Bulgarian course offers pathway to official Judaism

sofia, bulgaria  |  As a child, Gabrielle Pavlova pored over pictures of her Jewish paternal grandmother, who died decades before Pavlova was born.

The family had no other ties to Judaism, and Pavlova was fascinated. She delved into her Jewish heritage, read books and wrote her master’s thesis on Polish Jewish literature. Her Jewish roots, she said, were “very close to my heart and soul.”

But technically, Pavlova is not Jewish — at least not in Europe, where even the Reform movement does not recognize patrilineal descent.

At 20, Pavlova asked Bulgaria’s chief rabbi if she could convert. He said there was no such program and she should just go home and study on her own.

Now, 12 years later, she has another option.

Rabbi Josh Ahrens demonstrates how to lay tefillin during a conversion course at the Sofia JCC in Bulgaria. photo/dianna cahn

Last month, Sofia’s new Orthodox rabbi, Joshua Ahrens of the Sofia Synagogue, launched a religious conversion course in the Bulgarian capital geared toward people like Pavlova.

“What I like about this community is that maybe only a handful of people are observant in an Orthodox way, but so many people are interested in Judaism,” Ahrens said. “They are excited. They want to know more.”

Decades of Communist rule helped wipe out traditional Jewish observance in Bulgaria, but in the 20 years since the fall of the Iron Curtain, Bulgaria’s Sephardic Jews have re-emerged as a community. Today an estimated 6,000 to 7,000 Jews live in Bulgaria — mostly in Sofia, where the Jewish community has 1,000 active members. Though most are thoroughly secular and many do not qualify as Jews according to halachah, or Jewish law, the community organization is officially Orthodox.

That has created an incongruity where people like Pavlova and even Sofia community president Alexander Oscar are not officially recognized as Jews and cannot partake in religious rituals, marry as Jews or read from the Torah.

Ari Greenspan is an American-born Israeli dentist who helped organize the Bulgarian conversion course. His inspiration came a few years ago during a Jewish youth conference. When it was time to read from the Torah, Greenspan turned to young community leader Martin Levy to read first.

But Levy said he couldn’t: He wasn’t halachically Jewish.

The new course is a first in that it offers Bulgaria’s “unofficial” Jewish community members a path to official conversion.

Pavlova, 32, is excited about the course, which she started last month. Two years ago, she moved from the northern town of Pleven to Sofia and met a Jewish man. She lights Shabbat candles, bakes challah and hosts Shabbat meals. She and her partner together read the traveler’s prayer, Tefillat Haderech, when they travel.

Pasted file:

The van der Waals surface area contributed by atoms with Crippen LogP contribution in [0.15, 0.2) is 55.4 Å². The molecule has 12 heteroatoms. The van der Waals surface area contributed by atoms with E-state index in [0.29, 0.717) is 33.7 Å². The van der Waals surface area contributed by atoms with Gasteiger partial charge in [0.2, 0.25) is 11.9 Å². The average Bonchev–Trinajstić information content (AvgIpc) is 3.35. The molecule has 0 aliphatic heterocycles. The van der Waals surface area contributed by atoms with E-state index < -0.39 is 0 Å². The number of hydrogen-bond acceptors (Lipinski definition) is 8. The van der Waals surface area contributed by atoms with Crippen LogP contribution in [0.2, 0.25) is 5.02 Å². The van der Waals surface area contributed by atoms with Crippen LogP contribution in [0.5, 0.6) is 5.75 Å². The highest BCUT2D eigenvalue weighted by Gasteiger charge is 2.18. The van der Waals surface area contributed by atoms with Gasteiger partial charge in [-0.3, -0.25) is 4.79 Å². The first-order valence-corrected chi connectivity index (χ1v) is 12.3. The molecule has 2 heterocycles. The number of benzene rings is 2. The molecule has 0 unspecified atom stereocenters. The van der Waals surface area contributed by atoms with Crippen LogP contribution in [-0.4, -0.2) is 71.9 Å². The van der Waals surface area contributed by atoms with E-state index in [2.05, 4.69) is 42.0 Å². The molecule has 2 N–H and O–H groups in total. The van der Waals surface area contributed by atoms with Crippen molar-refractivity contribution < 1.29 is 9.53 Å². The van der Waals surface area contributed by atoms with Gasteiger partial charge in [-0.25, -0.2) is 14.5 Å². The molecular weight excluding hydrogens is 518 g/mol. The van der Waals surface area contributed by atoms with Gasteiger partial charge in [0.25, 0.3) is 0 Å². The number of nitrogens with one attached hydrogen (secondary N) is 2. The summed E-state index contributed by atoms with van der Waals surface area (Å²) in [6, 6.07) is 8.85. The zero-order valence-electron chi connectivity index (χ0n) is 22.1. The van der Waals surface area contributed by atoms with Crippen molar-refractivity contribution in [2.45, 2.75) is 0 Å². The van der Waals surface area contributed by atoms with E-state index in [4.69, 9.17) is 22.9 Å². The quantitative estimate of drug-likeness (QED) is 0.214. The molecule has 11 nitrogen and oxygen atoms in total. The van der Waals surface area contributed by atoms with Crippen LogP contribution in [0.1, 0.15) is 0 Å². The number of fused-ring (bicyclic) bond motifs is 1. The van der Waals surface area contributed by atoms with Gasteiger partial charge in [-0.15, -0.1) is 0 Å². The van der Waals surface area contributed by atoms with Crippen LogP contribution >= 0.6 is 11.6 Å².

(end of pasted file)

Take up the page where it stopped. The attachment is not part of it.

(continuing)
But Pavlova won’t marry or have children until she completes her conversion. “I wish to give this to my children,” she said. “For me, the test of time has shown how much I want this. I want it more and more and more.”

It remains an open question whether the graduates of Ahrens’ course will be recognized as Jewish by Israel’s Orthodox Chief Rabbinate. But many participants say they’re not converting to earn the right to immigrate to Israel but to be recognized as Jewish within their own community.

Oscar says there’s a sense of embarrassment and confusion among young community members when they discover they are not technically Jews.

“I passed difficult years as a child having to say my mother is not Jewish,” said Oscar, who was unable to have a synagogue wedding and so married his wife in a Jewish ceremony under a chuppah in a Sofia park with a friend officiating rather than a rabbi. “It falls on the leaders to make sure Jewish children not only feel Jewish but are proud of what they are.”

Ahrens was hired by the Sofia Synagogue’s board in late 2011. His conversion course is sponsored by the Jewish community and has drawn about 20 interested people.

Both Ahrens and Greenspan agree that conversions will have to comply with all Orthodox requirements, including circumcision and ritual immersion in a mikvah.

Some Bulgarians question the necessity of a formal ritual to solidify their identity.

“For me, the exam is not going to make me more Jewish than I am,” said Levy, 24, who grew up in Jewish community programs and is now on the board of directors. Still, Levy said he knows the material and might just take the final exam.

Neither Ahrens nor Greenspan has contacted the Israeli Rabbinate, which determines for Israel who is a Jew, because they don’t feel their course would be well received.

Rabbi Refael Dayan, who is in charge of external conversion issues for the Israeli Rabbinate, confirmed he had not been contacted regarding the program. “Who says they are even Jewish?” Dayan said. “They could be full-fledged gentiles. Someone has to check them.”

But Rabbi Seth Farber, founder of the Jerusalem-based ITIM, an organization that helps Israelis navigate issues involving the Chief Rabbinate, argues that the Israeli Rabbinate has a responsibility to help bring Eastern European Jews back into the fold.

“Israel right now is not interested in taking on those kinds of responsibilities,” Farber said. “And I think that is a squandered historic opportunity that is only going to exist for one generation.